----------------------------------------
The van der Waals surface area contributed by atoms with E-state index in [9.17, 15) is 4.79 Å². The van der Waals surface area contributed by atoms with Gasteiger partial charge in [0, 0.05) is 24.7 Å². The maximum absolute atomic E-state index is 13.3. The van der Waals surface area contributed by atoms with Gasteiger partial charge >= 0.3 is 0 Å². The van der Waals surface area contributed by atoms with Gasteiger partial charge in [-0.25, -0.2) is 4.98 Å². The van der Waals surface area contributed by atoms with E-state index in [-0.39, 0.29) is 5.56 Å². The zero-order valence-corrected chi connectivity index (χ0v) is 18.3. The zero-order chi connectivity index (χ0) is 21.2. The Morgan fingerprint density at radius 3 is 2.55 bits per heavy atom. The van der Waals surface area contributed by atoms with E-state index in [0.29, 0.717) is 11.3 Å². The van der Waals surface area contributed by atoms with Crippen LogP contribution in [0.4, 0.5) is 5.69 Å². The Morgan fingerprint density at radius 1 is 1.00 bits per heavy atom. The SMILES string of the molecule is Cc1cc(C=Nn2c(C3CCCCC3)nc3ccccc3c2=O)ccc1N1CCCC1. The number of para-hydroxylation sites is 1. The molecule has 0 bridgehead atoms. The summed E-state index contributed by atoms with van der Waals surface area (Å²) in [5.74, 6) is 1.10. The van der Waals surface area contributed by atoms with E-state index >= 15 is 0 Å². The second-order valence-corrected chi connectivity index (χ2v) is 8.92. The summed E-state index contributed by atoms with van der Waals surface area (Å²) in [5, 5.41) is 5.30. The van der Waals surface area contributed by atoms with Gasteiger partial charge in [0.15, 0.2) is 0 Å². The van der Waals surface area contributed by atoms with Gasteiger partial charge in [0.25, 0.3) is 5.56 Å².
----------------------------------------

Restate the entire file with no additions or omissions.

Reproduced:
The van der Waals surface area contributed by atoms with E-state index in [9.17, 15) is 4.79 Å². The van der Waals surface area contributed by atoms with Gasteiger partial charge in [0, 0.05) is 24.7 Å². The maximum absolute atomic E-state index is 13.3. The van der Waals surface area contributed by atoms with Gasteiger partial charge >= 0.3 is 0 Å². The van der Waals surface area contributed by atoms with Gasteiger partial charge in [-0.25, -0.2) is 4.98 Å². The van der Waals surface area contributed by atoms with E-state index in [-0.39, 0.29) is 5.56 Å². The zero-order valence-corrected chi connectivity index (χ0v) is 18.3. The zero-order chi connectivity index (χ0) is 21.2. The Morgan fingerprint density at radius 3 is 2.55 bits per heavy atom. The van der Waals surface area contributed by atoms with E-state index in [0.29, 0.717) is 11.3 Å². The van der Waals surface area contributed by atoms with Crippen LogP contribution in [0.4, 0.5) is 5.69 Å². The Morgan fingerprint density at radius 1 is 1.00 bits per heavy atom. The SMILES string of the molecule is Cc1cc(C=Nn2c(C3CCCCC3)nc3ccccc3c2=O)ccc1N1CCCC1. The number of para-hydroxylation sites is 1. The molecule has 0 bridgehead atoms. The summed E-state index contributed by atoms with van der Waals surface area (Å²) in [5.74, 6) is 1.10. The van der Waals surface area contributed by atoms with E-state index >= 15 is 0 Å². The second-order valence-corrected chi connectivity index (χ2v) is 8.92. The summed E-state index contributed by atoms with van der Waals surface area (Å²) in [5, 5.41) is 5.30. The van der Waals surface area contributed by atoms with Gasteiger partial charge in [0.15, 0.2) is 0 Å². The van der Waals surface area contributed by atoms with Gasteiger partial charge in [0.25, 0.3) is 5.56 Å².